Although Brexit appears is dominating news in the UK, there are other things happening. One of these is of great interest to dull men: reforming escalator riding.
The words above on the subject line, which were on the front page of the International New York Times a few days ago, caught our attention. We like escalators; we don’t like radical ideas.
The subway operator, London Underground, has concluded that much of the left side of escalators goes unused. Up to now, escalator riders stand on the right, walk on the left:
London Underground found that riding on both sides of the escalator results in a 30% reduction in congestion — the long queues for escalators during rush hours. They are taking steps to put this into place.
We are not surprised at this. We’ve been wondering for some time now why people who want to walk don’t take the stairs instead of the escalators.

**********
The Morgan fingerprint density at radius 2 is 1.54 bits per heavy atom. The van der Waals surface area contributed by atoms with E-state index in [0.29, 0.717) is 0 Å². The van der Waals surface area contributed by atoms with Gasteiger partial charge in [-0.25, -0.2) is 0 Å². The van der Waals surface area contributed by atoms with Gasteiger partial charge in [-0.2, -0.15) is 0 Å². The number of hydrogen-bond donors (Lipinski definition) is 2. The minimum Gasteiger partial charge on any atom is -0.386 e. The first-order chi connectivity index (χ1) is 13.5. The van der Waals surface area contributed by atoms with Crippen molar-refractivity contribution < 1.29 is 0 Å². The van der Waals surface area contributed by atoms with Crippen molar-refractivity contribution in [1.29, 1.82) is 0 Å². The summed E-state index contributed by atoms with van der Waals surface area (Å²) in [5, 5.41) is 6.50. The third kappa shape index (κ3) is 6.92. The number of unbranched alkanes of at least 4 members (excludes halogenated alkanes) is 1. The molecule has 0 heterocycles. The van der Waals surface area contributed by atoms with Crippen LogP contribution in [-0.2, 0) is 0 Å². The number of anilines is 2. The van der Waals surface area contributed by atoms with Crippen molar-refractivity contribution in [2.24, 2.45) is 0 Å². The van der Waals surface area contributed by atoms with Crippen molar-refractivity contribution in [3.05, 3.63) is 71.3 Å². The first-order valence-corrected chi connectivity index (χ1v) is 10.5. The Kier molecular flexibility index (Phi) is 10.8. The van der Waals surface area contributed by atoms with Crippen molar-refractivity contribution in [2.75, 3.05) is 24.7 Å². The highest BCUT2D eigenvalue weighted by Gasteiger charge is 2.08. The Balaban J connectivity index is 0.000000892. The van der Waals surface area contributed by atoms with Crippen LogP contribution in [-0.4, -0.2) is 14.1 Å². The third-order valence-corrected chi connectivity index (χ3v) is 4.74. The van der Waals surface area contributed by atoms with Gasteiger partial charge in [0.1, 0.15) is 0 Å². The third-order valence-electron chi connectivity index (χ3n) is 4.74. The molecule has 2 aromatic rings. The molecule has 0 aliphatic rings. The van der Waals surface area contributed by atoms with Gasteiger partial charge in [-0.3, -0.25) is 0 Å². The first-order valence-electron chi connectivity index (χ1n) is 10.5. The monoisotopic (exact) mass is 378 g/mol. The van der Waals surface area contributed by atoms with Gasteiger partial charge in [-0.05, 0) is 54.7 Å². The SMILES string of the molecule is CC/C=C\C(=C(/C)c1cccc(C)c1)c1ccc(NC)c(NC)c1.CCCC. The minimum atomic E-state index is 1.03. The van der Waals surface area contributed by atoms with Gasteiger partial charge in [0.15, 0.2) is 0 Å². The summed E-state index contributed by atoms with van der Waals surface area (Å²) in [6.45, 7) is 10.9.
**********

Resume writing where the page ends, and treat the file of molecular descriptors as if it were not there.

We mention this in our film Born to Be Mild, a 15-minute short doc on Aeon. Starting at the 11:00 point the film, Leland is enjoying a ride on the escalator at London’s Angle Tube Station, the UK’s longest escalator. He says “I don’t understand why people walk on escalators. If you’re going to walk, take the stairs. Leave the escalators alone for us who enjoy a pure escalator ride.”
The article refers to “Britain’s long tradition of walking o the left.” But is there such a tradition?
It appears the answer is “no.” According to the article “Advice for foreigners on how Britons walk” in BBC News, Brits are “ambulatory anarchists.” They “recoil at legislation that might impact on their right to roam free n the public realm.”